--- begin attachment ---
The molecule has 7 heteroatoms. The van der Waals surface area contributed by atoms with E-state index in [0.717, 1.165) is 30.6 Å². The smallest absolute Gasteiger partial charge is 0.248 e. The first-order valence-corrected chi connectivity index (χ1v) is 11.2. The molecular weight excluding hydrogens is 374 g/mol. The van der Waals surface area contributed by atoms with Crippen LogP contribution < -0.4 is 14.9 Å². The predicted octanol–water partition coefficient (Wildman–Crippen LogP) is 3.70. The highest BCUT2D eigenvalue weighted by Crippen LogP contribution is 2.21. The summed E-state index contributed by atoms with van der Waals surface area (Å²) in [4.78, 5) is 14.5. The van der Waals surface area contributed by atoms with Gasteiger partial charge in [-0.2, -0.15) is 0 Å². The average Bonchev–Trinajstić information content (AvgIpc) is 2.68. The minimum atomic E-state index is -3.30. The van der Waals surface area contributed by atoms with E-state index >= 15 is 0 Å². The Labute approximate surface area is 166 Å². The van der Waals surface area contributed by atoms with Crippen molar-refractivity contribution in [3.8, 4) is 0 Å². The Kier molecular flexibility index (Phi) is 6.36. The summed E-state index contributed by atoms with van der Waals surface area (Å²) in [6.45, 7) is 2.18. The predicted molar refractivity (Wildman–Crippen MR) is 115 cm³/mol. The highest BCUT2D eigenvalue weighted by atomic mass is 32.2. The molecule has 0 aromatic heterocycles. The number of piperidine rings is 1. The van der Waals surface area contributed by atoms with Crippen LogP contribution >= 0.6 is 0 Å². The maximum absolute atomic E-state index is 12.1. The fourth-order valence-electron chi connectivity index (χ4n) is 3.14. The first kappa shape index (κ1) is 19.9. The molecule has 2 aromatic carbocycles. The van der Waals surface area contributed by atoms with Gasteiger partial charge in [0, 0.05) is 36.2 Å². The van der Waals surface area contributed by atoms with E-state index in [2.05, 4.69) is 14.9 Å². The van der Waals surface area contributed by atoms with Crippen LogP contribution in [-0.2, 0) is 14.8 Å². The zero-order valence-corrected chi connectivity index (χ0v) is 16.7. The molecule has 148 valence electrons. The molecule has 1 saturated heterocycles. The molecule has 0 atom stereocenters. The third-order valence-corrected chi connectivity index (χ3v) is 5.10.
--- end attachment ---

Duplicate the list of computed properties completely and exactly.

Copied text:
The molecule has 7 heteroatoms. The van der Waals surface area contributed by atoms with E-state index in [0.717, 1.165) is 30.6 Å². The smallest absolute Gasteiger partial charge is 0.248 e. The first-order valence-corrected chi connectivity index (χ1v) is 11.2. The molecular weight excluding hydrogens is 374 g/mol. The van der Waals surface area contributed by atoms with Crippen LogP contribution < -0.4 is 14.9 Å². The predicted octanol–water partition coefficient (Wildman–Crippen LogP) is 3.70. The highest BCUT2D eigenvalue weighted by Crippen LogP contribution is 2.21. The summed E-state index contributed by atoms with van der Waals surface area (Å²) in [4.78, 5) is 14.5. The van der Waals surface area contributed by atoms with Gasteiger partial charge in [-0.2, -0.15) is 0 Å². The average Bonchev–Trinajstić information content (AvgIpc) is 2.68. The minimum atomic E-state index is -3.30. The van der Waals surface area contributed by atoms with E-state index >= 15 is 0 Å². The Labute approximate surface area is 166 Å². The van der Waals surface area contributed by atoms with Crippen molar-refractivity contribution in [3.8, 4) is 0 Å². The Kier molecular flexibility index (Phi) is 6.36. The summed E-state index contributed by atoms with van der Waals surface area (Å²) in [6.45, 7) is 2.18. The predicted molar refractivity (Wildman–Crippen MR) is 115 cm³/mol. The highest BCUT2D eigenvalue weighted by atomic mass is 32.2. The molecule has 0 aromatic heterocycles. The number of piperidine rings is 1. The van der Waals surface area contributed by atoms with Crippen LogP contribution >= 0.6 is 0 Å². The maximum absolute atomic E-state index is 12.1. The fourth-order valence-electron chi connectivity index (χ4n) is 3.14. The first kappa shape index (κ1) is 19.9. The molecule has 2 aromatic carbocycles. The van der Waals surface area contributed by atoms with Gasteiger partial charge in [0, 0.05) is 36.2 Å². The van der Waals surface area contributed by atoms with E-state index in [2.05, 4.69) is 14.9 Å². The van der Waals surface area contributed by atoms with Crippen LogP contribution in [-0.2, 0) is 14.8 Å². The zero-order valence-corrected chi connectivity index (χ0v) is 16.7. The molecule has 148 valence electrons. The molecule has 1 saturated heterocycles. The molecule has 0 atom stereocenters. The third-order valence-corrected chi connectivity index (χ3v) is 5.10.